Your immune system is made up of cells and organs that protect your body from outside invaders like bacteria, viruses, fungi, and parasites, which can cause infection and disease. When it works correctly, it fights off infection and keeps you healthy. However, when it does not work correctly, germs and other abnormal cells in the body can more easily cause disease.
The openings of your mouth and nose can be thought of as your immune system’s border control. If invaders get inside your body through the mouth, nose, or even a cut, the immune system sends out lines of defense, whether in the blood, organs, muscles, or bone. This internal “police force” is vital to our health, but sometimes it can get a little “off balance.” When this happens, the immune system can work against us, causing allergic reactions to foods or environments, and sometimes even autoimmune conditions.1 Why does this happen, and what can we do to prevent it?
What causes your immune system to be off balance?
You’re washing your hands, not touching your face, practicing good hygiene practices…but you still feel a little run-down, and get infections easily. What gives?
If you notice that you get sick a lot, feel run-down, or have other symptoms you can’t quite figure out, it may mean that your immune system is off-balance, or weakened. When this happens, there are usually a handful of culprits that may be contributing:
Do you ever find yourself getting sick after pulling an all-nighter on a big report for work, or after a really emotional situation at home? According to the American Psychological Association, long-term stress weakens the responses of your immune system.2 This is because stress decreases the body’s lymphocytes, the white blood cells that help fight off infection. The lower your lymphocyte level, the more you’re at risk for catching a cold or other viruses.3
If you think you are experiencing a high level of stress, it can be helpful to meditate, and also practice breathing exercises, such as “box breathing.” Box breathing can calm the nervous system down, and help you to feel more relaxed. All it requires is for you to breathe in for four seconds, hold your breath for four seconds, and then breathe out for four seconds.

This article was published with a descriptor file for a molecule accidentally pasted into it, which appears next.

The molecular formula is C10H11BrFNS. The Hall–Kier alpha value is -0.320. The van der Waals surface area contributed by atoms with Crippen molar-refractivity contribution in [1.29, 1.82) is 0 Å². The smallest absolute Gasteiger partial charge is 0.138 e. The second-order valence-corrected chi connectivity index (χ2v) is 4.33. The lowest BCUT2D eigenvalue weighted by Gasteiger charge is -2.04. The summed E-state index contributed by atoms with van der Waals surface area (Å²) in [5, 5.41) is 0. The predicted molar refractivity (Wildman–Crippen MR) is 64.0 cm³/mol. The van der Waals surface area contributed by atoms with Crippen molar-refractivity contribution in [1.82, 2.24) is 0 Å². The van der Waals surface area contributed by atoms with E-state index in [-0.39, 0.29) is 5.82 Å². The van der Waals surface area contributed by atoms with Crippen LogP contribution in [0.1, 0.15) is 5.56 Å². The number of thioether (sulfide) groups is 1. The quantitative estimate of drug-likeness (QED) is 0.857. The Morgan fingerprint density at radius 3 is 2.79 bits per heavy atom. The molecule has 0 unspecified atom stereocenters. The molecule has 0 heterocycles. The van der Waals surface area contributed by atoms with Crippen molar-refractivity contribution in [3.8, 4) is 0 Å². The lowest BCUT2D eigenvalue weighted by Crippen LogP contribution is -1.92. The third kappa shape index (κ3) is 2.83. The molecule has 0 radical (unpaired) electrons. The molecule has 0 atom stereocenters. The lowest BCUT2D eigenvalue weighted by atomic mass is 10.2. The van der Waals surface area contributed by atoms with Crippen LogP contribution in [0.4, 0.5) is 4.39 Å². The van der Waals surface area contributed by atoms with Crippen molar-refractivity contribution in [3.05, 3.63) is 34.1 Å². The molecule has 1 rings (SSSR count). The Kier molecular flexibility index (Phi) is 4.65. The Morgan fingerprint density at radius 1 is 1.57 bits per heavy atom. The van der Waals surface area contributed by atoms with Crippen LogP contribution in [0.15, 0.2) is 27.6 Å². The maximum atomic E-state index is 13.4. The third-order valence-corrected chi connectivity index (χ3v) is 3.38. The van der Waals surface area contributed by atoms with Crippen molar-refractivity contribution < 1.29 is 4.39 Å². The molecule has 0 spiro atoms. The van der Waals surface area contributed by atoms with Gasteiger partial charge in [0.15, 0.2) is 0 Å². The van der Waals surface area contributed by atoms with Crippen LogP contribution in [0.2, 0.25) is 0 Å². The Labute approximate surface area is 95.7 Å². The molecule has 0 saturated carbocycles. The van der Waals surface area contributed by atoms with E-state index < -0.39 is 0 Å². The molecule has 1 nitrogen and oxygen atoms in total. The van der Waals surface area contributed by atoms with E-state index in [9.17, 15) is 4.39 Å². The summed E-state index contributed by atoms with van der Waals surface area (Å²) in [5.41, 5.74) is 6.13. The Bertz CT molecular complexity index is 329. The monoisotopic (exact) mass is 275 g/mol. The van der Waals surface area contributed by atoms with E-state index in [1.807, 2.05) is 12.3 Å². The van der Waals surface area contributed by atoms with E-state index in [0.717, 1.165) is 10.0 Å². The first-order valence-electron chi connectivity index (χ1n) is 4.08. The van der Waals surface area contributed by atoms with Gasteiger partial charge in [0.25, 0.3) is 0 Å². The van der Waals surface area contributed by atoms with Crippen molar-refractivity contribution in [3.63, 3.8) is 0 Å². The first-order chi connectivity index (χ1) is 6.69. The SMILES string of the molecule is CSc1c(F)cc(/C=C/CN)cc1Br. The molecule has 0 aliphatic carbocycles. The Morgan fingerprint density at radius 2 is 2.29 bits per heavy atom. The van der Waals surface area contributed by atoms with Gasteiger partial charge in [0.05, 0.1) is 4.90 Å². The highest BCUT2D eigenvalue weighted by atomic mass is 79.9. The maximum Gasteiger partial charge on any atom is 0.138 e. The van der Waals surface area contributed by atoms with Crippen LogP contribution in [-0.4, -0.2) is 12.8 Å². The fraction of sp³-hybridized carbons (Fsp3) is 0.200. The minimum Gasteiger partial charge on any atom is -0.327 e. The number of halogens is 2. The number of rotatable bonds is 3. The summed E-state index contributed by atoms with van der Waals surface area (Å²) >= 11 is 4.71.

Another signal your immune system might be off balance are underlying gut issues. If you have frequent diarrhea, gas, or constipation, it could be a sign that your immune system has been compromised. Research shows that 70% of the immune system resides in the gut. The beneficial bacteria and microorganisms that live there defend your gut from infection and support the immune system. If these beneficial bacteria are in low supply, it opens you up to viruses, chronic inflammation, and also autoimmune conditions.4
You feel tired all the time
Burning a candle at both ends is not a healthy way to live, and can really take a toll on your immune system. Try to prioritize your sleep routine, and aim for 6 to 8 hours of sleep per night. On the flip side, if you are already getting enough sleep and are still feeling fatigued, it might be your immune system trying to tell you something. When your immune system struggles, so does your energy level. Your energy level is down because your body is trying to conserve energy to fuel your immune system so that it can fight off germs and other invaders.6
Tips for Regaining Balance
If any of the above concerns sound like they might apply to you, it may be time to make some lifestyle adjustments. This includes things like eating a balanced diet including fruits, vegetables, whole grains, lean protein, getting 6-8 hours of sleep, exercising 30 minutes most days of the week, and trying to find ways to minimize stress.